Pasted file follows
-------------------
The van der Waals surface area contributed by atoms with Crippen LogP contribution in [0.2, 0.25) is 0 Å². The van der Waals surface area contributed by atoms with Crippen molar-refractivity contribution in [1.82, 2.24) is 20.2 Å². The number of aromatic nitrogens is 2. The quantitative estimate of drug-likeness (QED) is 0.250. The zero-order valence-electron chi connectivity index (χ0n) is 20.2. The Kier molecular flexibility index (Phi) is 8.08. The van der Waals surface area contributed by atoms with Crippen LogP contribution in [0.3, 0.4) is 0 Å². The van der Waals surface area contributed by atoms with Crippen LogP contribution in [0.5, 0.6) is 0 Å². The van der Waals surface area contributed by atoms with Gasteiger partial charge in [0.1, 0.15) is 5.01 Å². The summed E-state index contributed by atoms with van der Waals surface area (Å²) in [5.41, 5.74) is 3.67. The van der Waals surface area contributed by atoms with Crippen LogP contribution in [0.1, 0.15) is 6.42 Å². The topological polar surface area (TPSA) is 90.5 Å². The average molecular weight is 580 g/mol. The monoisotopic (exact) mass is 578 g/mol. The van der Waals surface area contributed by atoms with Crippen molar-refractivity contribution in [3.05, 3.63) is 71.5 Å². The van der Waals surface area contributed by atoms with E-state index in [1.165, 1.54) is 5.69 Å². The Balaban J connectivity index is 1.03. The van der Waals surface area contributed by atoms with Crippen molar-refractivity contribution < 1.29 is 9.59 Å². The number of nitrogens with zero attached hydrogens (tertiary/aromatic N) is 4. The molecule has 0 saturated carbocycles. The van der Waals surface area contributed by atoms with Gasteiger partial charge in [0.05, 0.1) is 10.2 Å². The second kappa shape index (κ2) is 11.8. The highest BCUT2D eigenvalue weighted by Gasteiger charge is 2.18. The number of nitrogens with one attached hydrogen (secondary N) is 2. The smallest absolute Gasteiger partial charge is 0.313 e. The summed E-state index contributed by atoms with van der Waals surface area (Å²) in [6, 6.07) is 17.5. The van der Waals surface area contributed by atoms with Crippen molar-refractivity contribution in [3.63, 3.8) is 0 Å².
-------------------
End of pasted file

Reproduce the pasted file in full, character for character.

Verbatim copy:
The van der Waals surface area contributed by atoms with Crippen LogP contribution in [0.2, 0.25) is 0 Å². The van der Waals surface area contributed by atoms with Crippen molar-refractivity contribution in [1.82, 2.24) is 20.2 Å². The number of aromatic nitrogens is 2. The quantitative estimate of drug-likeness (QED) is 0.250. The zero-order valence-electron chi connectivity index (χ0n) is 20.2. The Kier molecular flexibility index (Phi) is 8.08. The van der Waals surface area contributed by atoms with Crippen LogP contribution in [0.3, 0.4) is 0 Å². The van der Waals surface area contributed by atoms with Crippen LogP contribution in [0.5, 0.6) is 0 Å². The van der Waals surface area contributed by atoms with Gasteiger partial charge in [0.1, 0.15) is 5.01 Å². The summed E-state index contributed by atoms with van der Waals surface area (Å²) in [5.41, 5.74) is 3.67. The van der Waals surface area contributed by atoms with Crippen LogP contribution in [0.1, 0.15) is 6.42 Å². The topological polar surface area (TPSA) is 90.5 Å². The average molecular weight is 580 g/mol. The monoisotopic (exact) mass is 578 g/mol. The van der Waals surface area contributed by atoms with Crippen molar-refractivity contribution in [3.05, 3.63) is 71.5 Å². The van der Waals surface area contributed by atoms with E-state index in [1.165, 1.54) is 5.69 Å². The Balaban J connectivity index is 1.03. The van der Waals surface area contributed by atoms with Crippen molar-refractivity contribution < 1.29 is 9.59 Å². The number of nitrogens with zero attached hydrogens (tertiary/aromatic N) is 4. The molecule has 0 saturated carbocycles. The van der Waals surface area contributed by atoms with Gasteiger partial charge in [0.05, 0.1) is 10.2 Å². The second kappa shape index (κ2) is 11.8. The highest BCUT2D eigenvalue weighted by Gasteiger charge is 2.18. The number of nitrogens with one attached hydrogen (secondary N) is 2. The smallest absolute Gasteiger partial charge is 0.313 e. The summed E-state index contributed by atoms with van der Waals surface area (Å²) in [6, 6.07) is 17.5. The van der Waals surface area contributed by atoms with Crippen molar-refractivity contribution in [3.63, 3.8) is 0 Å².